Beyond The One Hit Of The One-Hit Wonders Of The ’80s

During the past week, on several different evenings, I channel-surfed into one of those countdown shows on VH1 – this one covering the greatest one-hit wonders of the ‘80s.

It sucked me into its vortex like a black hole scarfing down a small galaxy.

(I am not a physicist so I do not stand behind the accuracy of that simile)

It was a lot of familiar ground – Thomas Dolby, Toni Basil, The Buggles – but there were also songs by acts that actually had other, lesser hits or at least other songs that I heard on the radio.

There were also songs by groups that might not have been well-known to most of the public, but who were favorites of me and my friends – the aforementioned Dolby, Devo and ‘Til Tuesday (to name a few).

So, here are some lesser-known songs by acts identified far more by a singular hit…

Devo – Girl U Want
In high school, a friend who was passionate about Devo made me familiar with the band beyond Whip It and Working In A Coal Mine. There might still be graffiti in our hometown relating to Devo.

Girl U Want is simply groovy – groovy being the first word that comes to mind when I think of the song. Then, I think of the movie Tank Girl as it appeared in that flick’s animated, opening credits.

Big Country – The Storm
Is there anyone who still believes that there were actual bagpipes in Big Country’s song In A Big Country?

I owned the first four or five Big Country albums, buying them as they were released. Steeltown, their second record, would be the one to own, but their debut, with the hit, is a strong album, too.

The Storm was a favorite from the first time I heard it on that debut.

‘Til Tuesday – Coming Up Close
Like most guys watching MTV in 1985, my friends and I were left slack-jawed and smitten by Aimee Mann in ‘Til Tuesday’s video for Voices Carry.

Image aside, ‘Til Tuesday made three very good records, shedding members over the course of those albums. By the time the band reached its end after Everything’s Different Now, Aimee Mann had guided their sound from chilly New Wave to a more organic, guitar-jangling alternative rock.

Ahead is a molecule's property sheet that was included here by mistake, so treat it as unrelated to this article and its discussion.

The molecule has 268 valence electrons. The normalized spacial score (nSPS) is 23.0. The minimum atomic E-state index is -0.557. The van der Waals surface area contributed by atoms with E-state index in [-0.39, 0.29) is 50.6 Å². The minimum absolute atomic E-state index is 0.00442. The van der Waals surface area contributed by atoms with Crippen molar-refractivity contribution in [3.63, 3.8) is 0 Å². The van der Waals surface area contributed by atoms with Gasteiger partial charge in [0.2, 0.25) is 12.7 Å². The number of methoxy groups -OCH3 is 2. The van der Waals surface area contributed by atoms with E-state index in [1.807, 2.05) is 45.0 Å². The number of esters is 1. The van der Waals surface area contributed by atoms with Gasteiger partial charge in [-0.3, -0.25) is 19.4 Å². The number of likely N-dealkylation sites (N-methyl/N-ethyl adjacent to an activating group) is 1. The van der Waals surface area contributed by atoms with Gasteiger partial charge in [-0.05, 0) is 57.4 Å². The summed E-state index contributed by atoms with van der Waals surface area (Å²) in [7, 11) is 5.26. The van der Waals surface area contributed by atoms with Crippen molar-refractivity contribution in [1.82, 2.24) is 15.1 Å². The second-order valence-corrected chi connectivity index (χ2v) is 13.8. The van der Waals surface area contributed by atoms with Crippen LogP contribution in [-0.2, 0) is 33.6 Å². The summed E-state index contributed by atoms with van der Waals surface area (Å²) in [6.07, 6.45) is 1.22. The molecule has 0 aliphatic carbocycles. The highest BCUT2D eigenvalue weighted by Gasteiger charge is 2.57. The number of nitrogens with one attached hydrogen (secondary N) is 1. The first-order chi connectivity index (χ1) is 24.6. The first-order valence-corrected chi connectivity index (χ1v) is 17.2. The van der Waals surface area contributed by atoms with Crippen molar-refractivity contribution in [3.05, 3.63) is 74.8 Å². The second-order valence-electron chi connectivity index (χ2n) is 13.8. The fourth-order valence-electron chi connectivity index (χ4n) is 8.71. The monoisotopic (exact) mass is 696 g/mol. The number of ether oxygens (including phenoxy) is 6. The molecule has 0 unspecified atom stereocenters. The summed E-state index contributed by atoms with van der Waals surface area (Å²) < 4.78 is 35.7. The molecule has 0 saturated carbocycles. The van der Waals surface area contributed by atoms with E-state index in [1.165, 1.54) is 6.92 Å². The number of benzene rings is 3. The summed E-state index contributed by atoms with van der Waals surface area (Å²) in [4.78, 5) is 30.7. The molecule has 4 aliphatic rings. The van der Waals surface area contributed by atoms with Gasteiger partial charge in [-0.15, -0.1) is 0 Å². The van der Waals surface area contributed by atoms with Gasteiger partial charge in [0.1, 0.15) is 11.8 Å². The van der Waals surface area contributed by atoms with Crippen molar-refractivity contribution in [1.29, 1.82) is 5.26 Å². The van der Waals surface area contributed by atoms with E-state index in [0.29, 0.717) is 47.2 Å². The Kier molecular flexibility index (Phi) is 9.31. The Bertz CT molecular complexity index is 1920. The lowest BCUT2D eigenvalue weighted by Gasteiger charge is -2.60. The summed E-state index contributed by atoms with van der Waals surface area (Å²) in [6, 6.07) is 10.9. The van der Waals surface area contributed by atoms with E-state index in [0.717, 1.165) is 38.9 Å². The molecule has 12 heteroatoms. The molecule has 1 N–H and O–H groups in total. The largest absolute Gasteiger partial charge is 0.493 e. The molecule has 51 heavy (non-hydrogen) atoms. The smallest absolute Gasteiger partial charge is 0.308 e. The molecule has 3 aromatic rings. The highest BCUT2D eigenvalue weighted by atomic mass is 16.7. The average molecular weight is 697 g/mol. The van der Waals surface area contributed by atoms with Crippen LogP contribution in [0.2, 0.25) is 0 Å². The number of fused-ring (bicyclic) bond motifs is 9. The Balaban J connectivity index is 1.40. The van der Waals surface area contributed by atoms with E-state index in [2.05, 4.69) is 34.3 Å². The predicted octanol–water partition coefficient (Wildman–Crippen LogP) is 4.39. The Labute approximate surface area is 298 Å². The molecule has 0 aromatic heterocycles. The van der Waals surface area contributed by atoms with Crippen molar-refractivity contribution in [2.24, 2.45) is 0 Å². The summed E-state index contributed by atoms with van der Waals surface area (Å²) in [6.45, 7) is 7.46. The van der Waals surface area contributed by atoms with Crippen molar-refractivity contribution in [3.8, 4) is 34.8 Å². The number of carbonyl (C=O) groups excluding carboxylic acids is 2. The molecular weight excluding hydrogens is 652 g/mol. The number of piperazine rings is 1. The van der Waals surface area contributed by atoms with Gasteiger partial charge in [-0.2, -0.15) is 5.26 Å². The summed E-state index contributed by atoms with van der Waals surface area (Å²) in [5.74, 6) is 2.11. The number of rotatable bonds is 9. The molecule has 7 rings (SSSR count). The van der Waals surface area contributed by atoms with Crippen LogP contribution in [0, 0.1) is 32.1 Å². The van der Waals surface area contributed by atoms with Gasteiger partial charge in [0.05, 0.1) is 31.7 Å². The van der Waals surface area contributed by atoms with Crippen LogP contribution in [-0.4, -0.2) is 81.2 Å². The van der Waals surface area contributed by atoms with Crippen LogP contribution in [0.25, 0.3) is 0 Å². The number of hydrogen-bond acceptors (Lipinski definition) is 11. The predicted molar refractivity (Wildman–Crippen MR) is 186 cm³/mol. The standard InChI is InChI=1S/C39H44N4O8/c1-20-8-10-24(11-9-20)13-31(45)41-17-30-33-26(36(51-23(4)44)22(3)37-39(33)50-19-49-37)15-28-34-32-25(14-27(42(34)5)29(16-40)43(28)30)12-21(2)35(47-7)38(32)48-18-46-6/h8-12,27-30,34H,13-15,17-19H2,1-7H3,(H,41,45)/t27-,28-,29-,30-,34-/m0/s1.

That sound had been hinted at on the group’s second album, especially on the stellar Coming Up Close.

Aldo Nova – Monkey On Your Back
I’ve read music writers who have noted Aldo Nova’s song Fantasy as one of the first pop metal hits, paving the way for radio stations to play acts like Def Leppard.

His second album, Subject, was a more interesting record (at least it was to me in 1983) – the songs were stronger and there were some strange, brief instrumentals between some of them.

Lyrics were not one of Nova’s strength, but Monkey On Your Back seemed edgy to me at fifteen; not so much now, but it’s a cool trip back in time.

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3 Responses to Beyond The One Hit Of The One-Hit Wonders Of The ’80s

  1. grene says:

    I recently came accross your blog and have been reading along. I thought I would leave my first comment. I dont know what to say except that I have enjoyed reading. Nice blog. I will keep visiting this blog very often.

    Miriam

    http://www.craigslistguide.info

  2. Barely Awake In Frog Pajamas says:

    Thank you.

  3. My hmphs says:

    Heh. I watched this same show while visiting my sister-in-law in Montana. The first music-related show on VH1 in months, I’m sure. But I kept screaming at the TV, saying things like, “No! a-ha was not a one-hit wonder! What about ‘The Sun Always Shines on TV?'”

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